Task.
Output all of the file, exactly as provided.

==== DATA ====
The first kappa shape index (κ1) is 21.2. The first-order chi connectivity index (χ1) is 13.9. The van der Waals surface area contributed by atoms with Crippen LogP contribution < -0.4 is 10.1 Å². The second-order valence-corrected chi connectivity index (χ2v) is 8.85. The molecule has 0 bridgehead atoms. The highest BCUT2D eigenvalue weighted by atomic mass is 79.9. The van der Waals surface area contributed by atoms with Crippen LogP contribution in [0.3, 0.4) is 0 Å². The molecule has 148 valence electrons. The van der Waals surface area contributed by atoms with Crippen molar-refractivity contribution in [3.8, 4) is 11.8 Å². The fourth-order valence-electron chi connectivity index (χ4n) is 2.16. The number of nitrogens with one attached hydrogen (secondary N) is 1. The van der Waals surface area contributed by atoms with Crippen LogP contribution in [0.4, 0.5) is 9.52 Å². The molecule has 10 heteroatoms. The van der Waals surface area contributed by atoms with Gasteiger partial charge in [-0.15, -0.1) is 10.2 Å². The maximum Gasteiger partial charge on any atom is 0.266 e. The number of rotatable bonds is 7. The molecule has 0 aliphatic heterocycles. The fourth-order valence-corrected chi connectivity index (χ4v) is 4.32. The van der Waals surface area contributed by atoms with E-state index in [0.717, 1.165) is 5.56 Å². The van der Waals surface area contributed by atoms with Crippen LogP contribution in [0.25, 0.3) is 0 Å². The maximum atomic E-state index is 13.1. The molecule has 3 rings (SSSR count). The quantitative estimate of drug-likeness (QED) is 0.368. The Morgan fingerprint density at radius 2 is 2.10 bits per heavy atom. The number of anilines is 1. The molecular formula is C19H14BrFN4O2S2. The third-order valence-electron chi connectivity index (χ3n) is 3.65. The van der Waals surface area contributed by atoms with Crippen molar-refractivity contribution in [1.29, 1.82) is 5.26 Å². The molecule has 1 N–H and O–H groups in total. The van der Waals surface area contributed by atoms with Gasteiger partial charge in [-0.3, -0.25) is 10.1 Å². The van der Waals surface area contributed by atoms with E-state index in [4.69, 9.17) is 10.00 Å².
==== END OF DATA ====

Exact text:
The first kappa shape index (κ1) is 21.2. The first-order chi connectivity index (χ1) is 13.9. The van der Waals surface area contributed by atoms with Crippen LogP contribution < -0.4 is 10.1 Å². The second-order valence-corrected chi connectivity index (χ2v) is 8.85. The molecule has 0 bridgehead atoms. The highest BCUT2D eigenvalue weighted by atomic mass is 79.9. The van der Waals surface area contributed by atoms with Crippen LogP contribution in [0.3, 0.4) is 0 Å². The molecule has 148 valence electrons. The van der Waals surface area contributed by atoms with Crippen molar-refractivity contribution in [3.8, 4) is 11.8 Å². The fourth-order valence-electron chi connectivity index (χ4n) is 2.16. The number of nitrogens with one attached hydrogen (secondary N) is 1. The van der Waals surface area contributed by atoms with Crippen LogP contribution in [0.4, 0.5) is 9.52 Å². The molecule has 10 heteroatoms. The van der Waals surface area contributed by atoms with Gasteiger partial charge in [-0.15, -0.1) is 10.2 Å². The maximum Gasteiger partial charge on any atom is 0.266 e. The number of rotatable bonds is 7. The molecule has 0 aliphatic heterocycles. The fourth-order valence-corrected chi connectivity index (χ4v) is 4.32. The van der Waals surface area contributed by atoms with E-state index in [0.717, 1.165) is 5.56 Å². The van der Waals surface area contributed by atoms with Crippen LogP contribution in [0.25, 0.3) is 0 Å². The maximum atomic E-state index is 13.1. The molecule has 3 rings (SSSR count). The quantitative estimate of drug-likeness (QED) is 0.368. The Morgan fingerprint density at radius 2 is 2.10 bits per heavy atom. The number of anilines is 1. The molecular formula is C19H14BrFN4O2S2. The third-order valence-electron chi connectivity index (χ3n) is 3.65. The van der Waals surface area contributed by atoms with Crippen molar-refractivity contribution in [1.29, 1.82) is 5.26 Å². The molecule has 1 N–H and O–H groups in total. The van der Waals surface area contributed by atoms with Gasteiger partial charge in [-0.3, -0.25) is 10.1 Å². The van der Waals surface area contributed by atoms with E-state index in [4.69, 9.17) is 10.00 Å².